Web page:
Microsoft CEO Satya Nadella sold a little more than half of his shares in the company earlier this month, just weeks before a new capital gains tax goes into effect in Washington state.

According to a filing with the Securities and Exchange Commission, Nadella sold 830,791 shares on Nov. 22 and 23, worth nearly $285 million.

Washington legislators earlier this year approved a new law, to begin in 2022, that would impose a 7% tax on long-term capital gains in excess of $250,000 and is estimated to net the state $500 million annually.

Nadella still owns some 830,000 shares worth about $280 million.

Microsoft’s most recent shareholder proxy statement, released Tuesday, shows that Nadella has a current base salary of $2.5 million and an overall compensation package, including stocks and cash incentives, of just under $50 million. His total compensation last year, including the same $2.5 million salary, was just over $44 million.

Microsoft said in a statement to the Wall Street Journal that Nadella made the move “for personal financial planning and diversification reasons.”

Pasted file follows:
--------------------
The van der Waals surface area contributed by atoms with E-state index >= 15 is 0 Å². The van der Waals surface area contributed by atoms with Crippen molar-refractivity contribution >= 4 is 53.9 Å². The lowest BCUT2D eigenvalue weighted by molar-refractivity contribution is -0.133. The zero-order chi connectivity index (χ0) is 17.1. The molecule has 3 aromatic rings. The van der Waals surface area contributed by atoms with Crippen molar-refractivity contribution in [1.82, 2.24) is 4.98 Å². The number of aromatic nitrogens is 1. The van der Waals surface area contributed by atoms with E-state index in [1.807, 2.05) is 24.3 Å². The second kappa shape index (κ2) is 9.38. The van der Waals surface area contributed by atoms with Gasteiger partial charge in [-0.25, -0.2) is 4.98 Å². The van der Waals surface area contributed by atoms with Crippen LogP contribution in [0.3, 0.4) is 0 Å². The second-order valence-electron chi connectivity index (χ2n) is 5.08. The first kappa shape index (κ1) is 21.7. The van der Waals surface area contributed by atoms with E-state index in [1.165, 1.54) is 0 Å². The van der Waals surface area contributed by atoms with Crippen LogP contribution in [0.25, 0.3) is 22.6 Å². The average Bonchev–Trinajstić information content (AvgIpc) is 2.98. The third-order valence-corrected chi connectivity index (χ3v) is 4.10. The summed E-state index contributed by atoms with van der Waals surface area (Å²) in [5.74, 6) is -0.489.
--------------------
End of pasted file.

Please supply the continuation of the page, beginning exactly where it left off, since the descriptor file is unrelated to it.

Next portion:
In a non-binding advisory vote earlier this month, 61% of voters said the capital gains tax law should be repealed. King and Jefferson counties were the only ones in the state where a majority of voters said the law should be left in place. At the same time, a majority of voters also urged legislators to repeal new laws involving taxes on telephone lines and on the premiums of captive insurers.

A lawsuit against the capital gains tax is currently working its way through the judicial system.

A response filed by state Attorney General Bob Ferguson disputes the lawsuit’s contention that it is a tax on income and instead says it is an excise tax.

The Internal Revenue Service, however, said in a letter to Rep. Dan Newhouse, R-Wa., that capital gains are indeed a tax on income. “More specifically, capital gains are treated as income under the tax code and are taxed as such,” the letter stated.

The state state Supreme Court in April 2020 declined to hear an appeal by the city of Seattle after lower courts denied the city’s attempt to impose an income tax on wealthy households.

The city council there in 2017 had approved a 2.25% on individuals earning more than $225,000 and couples earning more than $500,000.

The lower courts ruled that income is considered property and the state constitution dictates that all property must be taxed evenly.